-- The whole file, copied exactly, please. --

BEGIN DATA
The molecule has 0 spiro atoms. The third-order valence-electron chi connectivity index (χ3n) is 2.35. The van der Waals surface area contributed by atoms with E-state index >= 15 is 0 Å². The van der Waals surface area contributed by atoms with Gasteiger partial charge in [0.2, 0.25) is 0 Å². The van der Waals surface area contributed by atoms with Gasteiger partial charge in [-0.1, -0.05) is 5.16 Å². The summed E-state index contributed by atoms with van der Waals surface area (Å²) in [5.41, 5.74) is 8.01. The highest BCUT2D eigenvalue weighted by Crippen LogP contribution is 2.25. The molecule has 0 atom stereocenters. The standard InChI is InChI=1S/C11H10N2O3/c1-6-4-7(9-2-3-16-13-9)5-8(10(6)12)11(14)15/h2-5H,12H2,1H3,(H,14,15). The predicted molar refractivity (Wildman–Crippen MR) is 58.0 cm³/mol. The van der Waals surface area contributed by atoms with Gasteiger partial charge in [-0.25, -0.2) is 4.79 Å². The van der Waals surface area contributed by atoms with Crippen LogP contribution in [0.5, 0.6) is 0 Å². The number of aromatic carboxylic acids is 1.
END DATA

The molecule has 0 spiro atoms. The third-order valence-electron chi connectivity index (χ3n) is 2.35. The van der Waals surface area contributed by atoms with E-state index >= 15 is 0 Å². The van der Waals surface area contributed by atoms with Gasteiger partial charge in [0.2, 0.25) is 0 Å². The van der Waals surface area contributed by atoms with Gasteiger partial charge in [-0.1, -0.05) is 5.16 Å². The summed E-state index contributed by atoms with van der Waals surface area (Å²) in [5.41, 5.74) is 8.01. The highest BCUT2D eigenvalue weighted by Crippen LogP contribution is 2.25. The molecule has 0 atom stereocenters. The standard InChI is InChI=1S/C11H10N2O3/c1-6-4-7(9-2-3-16-13-9)5-8(10(6)12)11(14)15/h2-5H,12H2,1H3,(H,14,15). The predicted molar refractivity (Wildman–Crippen MR) is 58.0 cm³/mol. The van der Waals surface area contributed by atoms with Gasteiger partial charge in [-0.25, -0.2) is 4.79 Å². The van der Waals surface area contributed by atoms with Crippen LogP contribution in [0.5, 0.6) is 0 Å². The number of aromatic carboxylic acids is 1.